Figure 2

Figure 2

The complete clinical follow-up rate was 91.4% for the LIPUS group and 57.4% for the control group (Table 3). A significant (P < 0.01) difference was found between the LIPUS and control groups.

TABLE 3

TABLE 3

During treatment, of the 7 patients [2 (5.7%) who had LIPUS treatment and 5 (10.6%) who had control treatment] who showed disease progression (P = 0.43), 2 patients who had LIPUS treatment returned to sports at 105 days and 214 days, respectively; 2 patients who had control treatment returned to sports at 203 days and 263 days, respectively; and 3 patients did not complete follow-up.

After analyzing compliance with the patients' follow-up protocol, the scheduled first MRI retesting examination rates were 97.1% in the LIPUS group and 97.9% in the control group. The LIPUS group was retested 58.3 ± 7.7 days after the first visit, and the control group was tested 58.5 ± 15 days after the first visit. Even with the subsequent treatment period, the MRI imaging interval of the LIPUS group averaged 59.6 ± 9.1 days (total number of imaging times, 79) and of the control group was 55.6 ± 19.0 days (total number of imaging times, 211). The median number of LIPUS irradiations was 27 (interquartile range, 18-35).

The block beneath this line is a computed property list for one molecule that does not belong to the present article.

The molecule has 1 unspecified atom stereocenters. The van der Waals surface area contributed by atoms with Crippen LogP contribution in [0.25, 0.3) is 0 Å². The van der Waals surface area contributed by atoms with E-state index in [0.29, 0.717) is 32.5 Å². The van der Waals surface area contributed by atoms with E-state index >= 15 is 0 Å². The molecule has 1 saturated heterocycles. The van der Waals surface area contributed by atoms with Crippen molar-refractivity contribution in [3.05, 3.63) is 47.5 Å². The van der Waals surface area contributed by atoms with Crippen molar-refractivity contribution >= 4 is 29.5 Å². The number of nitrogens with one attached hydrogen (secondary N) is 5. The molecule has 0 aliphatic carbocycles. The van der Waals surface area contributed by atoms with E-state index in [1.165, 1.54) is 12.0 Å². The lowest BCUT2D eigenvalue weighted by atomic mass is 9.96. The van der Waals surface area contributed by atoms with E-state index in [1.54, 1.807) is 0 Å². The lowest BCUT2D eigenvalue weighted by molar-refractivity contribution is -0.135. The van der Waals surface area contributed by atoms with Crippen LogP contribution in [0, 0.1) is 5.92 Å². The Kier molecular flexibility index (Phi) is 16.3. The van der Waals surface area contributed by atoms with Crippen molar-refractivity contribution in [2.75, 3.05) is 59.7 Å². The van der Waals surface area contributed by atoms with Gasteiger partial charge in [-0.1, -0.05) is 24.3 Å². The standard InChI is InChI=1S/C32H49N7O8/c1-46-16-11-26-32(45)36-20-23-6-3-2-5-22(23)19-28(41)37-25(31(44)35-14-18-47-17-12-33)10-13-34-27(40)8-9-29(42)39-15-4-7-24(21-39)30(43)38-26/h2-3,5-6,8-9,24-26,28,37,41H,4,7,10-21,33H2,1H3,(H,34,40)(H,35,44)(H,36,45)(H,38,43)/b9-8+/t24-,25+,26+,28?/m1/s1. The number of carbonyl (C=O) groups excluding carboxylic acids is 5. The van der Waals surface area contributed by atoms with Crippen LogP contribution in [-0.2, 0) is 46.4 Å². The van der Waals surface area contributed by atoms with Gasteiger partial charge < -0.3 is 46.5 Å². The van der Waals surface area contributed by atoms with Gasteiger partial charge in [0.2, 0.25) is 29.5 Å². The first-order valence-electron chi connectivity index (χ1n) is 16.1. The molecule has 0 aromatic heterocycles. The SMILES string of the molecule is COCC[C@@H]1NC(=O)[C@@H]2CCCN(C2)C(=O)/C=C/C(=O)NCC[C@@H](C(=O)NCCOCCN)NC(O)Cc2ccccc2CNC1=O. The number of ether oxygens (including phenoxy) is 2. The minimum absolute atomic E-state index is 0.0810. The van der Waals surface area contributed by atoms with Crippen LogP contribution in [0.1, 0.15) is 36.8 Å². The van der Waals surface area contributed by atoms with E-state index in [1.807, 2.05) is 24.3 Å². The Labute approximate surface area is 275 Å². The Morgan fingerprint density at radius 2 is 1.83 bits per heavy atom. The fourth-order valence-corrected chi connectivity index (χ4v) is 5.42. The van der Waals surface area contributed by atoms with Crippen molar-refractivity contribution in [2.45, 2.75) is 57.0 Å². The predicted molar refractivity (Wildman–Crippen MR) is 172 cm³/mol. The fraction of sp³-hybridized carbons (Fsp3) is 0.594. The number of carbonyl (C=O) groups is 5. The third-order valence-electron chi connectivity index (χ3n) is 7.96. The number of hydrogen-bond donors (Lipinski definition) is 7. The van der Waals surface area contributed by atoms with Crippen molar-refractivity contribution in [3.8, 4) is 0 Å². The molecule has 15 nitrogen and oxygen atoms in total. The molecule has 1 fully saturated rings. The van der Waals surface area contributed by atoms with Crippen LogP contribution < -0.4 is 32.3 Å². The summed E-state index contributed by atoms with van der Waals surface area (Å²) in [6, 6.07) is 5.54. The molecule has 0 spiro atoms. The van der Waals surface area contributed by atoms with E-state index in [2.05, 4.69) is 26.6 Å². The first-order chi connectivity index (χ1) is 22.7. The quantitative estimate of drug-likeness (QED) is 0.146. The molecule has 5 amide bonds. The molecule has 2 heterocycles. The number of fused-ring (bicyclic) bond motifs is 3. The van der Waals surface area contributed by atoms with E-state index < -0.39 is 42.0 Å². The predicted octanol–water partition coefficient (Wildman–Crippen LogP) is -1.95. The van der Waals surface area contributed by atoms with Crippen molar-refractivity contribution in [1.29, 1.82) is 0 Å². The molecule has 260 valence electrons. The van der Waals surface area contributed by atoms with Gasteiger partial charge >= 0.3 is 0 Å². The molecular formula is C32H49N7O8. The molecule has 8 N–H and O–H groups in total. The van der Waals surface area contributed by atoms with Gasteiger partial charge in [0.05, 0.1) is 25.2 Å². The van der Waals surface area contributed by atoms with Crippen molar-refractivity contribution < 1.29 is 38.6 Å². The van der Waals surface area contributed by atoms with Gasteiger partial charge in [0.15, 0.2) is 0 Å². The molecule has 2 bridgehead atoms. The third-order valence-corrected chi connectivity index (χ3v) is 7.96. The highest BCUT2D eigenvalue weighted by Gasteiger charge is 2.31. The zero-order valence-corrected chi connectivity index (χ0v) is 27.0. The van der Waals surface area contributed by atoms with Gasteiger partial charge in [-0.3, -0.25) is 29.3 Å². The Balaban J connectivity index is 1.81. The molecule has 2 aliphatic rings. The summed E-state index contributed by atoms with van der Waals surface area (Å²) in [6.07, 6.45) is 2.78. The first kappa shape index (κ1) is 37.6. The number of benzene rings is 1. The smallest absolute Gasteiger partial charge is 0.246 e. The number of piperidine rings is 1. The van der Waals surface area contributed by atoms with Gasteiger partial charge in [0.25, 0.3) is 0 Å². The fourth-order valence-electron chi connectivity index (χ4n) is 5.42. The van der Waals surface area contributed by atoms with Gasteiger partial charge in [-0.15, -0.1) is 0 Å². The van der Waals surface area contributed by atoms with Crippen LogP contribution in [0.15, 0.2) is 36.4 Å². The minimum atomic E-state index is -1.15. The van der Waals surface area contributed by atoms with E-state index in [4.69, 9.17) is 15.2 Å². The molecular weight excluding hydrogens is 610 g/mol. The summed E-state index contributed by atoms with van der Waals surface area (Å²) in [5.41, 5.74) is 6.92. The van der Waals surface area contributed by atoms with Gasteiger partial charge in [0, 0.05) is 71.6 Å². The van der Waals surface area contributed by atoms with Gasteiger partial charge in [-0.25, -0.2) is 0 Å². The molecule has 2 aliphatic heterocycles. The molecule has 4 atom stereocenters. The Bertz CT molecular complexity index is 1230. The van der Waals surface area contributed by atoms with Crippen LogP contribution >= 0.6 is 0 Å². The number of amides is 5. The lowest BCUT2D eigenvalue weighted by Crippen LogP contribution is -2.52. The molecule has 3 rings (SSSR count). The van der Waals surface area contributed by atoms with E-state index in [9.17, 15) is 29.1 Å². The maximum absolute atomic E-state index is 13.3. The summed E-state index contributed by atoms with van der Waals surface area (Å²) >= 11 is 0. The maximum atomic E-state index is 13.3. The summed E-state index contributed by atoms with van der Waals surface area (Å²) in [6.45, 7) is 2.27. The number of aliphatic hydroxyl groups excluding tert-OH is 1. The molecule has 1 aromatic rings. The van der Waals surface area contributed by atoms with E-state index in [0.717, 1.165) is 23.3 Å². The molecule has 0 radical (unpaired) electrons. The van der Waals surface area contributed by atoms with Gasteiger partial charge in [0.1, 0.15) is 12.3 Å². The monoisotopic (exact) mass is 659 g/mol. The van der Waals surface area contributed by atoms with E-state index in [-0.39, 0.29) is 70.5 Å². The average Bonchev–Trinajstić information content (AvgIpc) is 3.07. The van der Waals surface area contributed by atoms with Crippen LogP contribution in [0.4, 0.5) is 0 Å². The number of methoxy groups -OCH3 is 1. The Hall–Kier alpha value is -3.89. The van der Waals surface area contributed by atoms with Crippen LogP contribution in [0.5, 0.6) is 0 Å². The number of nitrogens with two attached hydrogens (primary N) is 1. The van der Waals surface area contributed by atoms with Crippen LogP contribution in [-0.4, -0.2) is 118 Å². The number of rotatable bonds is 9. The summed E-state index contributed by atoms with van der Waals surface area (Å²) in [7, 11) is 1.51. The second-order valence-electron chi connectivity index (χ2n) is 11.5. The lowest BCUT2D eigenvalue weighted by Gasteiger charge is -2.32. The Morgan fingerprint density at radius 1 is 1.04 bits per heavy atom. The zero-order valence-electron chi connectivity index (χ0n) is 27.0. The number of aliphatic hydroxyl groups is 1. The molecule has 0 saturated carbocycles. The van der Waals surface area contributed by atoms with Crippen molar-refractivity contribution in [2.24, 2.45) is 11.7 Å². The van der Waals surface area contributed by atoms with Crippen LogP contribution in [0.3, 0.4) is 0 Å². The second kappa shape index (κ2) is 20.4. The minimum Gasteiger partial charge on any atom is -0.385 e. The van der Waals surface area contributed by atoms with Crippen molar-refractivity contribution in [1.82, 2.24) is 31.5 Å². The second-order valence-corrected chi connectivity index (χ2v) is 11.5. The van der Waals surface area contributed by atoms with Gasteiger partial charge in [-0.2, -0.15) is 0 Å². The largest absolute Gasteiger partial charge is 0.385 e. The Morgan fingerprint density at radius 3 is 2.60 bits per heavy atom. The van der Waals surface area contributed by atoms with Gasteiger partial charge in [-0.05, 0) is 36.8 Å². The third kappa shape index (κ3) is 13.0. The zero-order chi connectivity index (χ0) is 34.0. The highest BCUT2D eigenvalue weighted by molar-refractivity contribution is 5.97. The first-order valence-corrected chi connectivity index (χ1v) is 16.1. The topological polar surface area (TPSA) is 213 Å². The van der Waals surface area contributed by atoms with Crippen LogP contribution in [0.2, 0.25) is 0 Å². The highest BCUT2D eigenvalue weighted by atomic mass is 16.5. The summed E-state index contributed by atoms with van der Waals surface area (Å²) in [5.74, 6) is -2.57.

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DISCUSSION

This study investigated the effect of LIPUS on young athletes with early-stage spondylolysis. The patients treated with a combination of LIPUS and standard conservative treatment took a significantly shorter time to return to sports activities than that of the patients treated with standard conservative treatment only. The patients and spondylolysis characteristics in the 2 treatment groups were very similar before treatment, as shown by a comparative analysis. The clinical follow-up evaluation was performed by the same orthopedic surgeon, and a diagnosis was made on the basis of MRI and x-ray findings. Our results indicated that LIPUS was an effective treatment for promotion of healing early-stage spondylolysis and shortening of the treatment period. Furthermore, the lost during follow-up rate in the LIPUS group was significantly lower than that in the control group, which was probably because the treatment period was shortened. These results suggest that LIPUS combined with conservative treatment could be a useful therapy for quick return to sports.